The US Postal Service plans to acquire at least 66,000 battery-electric delivery vehicles by 2028, helping to reduce emissions. All new vehicles purchased by the postal service between 2026 and 2028 are intended to be 100% electric.
Postal officials intend to purchase 60,000 “Next Generation Delivery Vehicles” from defense contractor Oshkosh, 45,000 of which will be electric, according to Postmaster General Louis DeJoy. The agency will also buy 46,000 vehicles from mainstream automakers, 21,000 of which will be electric.
Officials said the Postal Service will spend $9.6 billion on the trucks and infrastructure, including $3 billion from the Inflation Reduction Act, President Biden’s and congressional Democrats’ landmark climate, healthcare, and tax legislation.
“It’s wonderful that the Postal Service will be at the forefront of the switch to clean electric vehicles, with postal workers as their ambassadors,” said John Podesta, White House senior adviser for clean energy innovation. “It will get people thinking, ‘If the postal worker delivering our Christmas presents … is driving an EV, I can drive one, too.’”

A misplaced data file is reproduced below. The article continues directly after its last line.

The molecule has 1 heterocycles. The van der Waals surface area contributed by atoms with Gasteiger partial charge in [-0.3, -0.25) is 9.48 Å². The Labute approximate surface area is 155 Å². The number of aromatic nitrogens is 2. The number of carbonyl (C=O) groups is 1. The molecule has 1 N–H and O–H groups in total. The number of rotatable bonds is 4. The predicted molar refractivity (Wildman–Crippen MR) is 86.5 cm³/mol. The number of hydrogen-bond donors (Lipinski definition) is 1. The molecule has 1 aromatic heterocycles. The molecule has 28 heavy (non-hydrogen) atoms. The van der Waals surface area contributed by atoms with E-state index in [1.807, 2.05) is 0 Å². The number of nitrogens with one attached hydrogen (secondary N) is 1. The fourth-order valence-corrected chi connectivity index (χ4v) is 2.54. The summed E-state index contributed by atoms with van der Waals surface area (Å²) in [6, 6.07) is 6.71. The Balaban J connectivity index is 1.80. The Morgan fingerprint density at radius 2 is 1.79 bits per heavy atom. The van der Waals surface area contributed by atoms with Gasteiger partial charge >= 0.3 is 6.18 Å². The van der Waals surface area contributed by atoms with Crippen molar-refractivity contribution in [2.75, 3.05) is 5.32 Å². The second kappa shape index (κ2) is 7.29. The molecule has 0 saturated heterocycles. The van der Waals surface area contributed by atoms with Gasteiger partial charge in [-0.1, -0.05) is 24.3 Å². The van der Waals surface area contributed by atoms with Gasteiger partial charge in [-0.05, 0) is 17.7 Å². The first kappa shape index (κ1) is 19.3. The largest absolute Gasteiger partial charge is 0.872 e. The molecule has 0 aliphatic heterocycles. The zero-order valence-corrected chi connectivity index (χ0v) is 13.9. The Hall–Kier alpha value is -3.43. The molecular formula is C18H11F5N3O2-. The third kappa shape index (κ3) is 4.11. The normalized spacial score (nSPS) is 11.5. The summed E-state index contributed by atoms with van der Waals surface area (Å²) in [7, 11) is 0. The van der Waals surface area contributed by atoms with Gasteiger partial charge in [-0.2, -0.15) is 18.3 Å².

The postal service must replace its 30-year-old vehicle fleet, which lacks air conditioning, airbags, and other conventional safety equipment. They only get 8.2 mpg. The majority of the funds will come from the postal service, but Congress has set aside $3 billion to assist build a nationwide infrastructure to produce more electric cars, such as those used by the postal service’s delivery fleet, according to Postmaster General Louis DeJoy in a statement.
The new cars will be safer and more efficient, with air conditioning and enhanced safety technology, unlike the ones they will replace. According to the statement, USPS would prioritize local manufacturing for off-the-shelf vehicles (those that have already been constructed).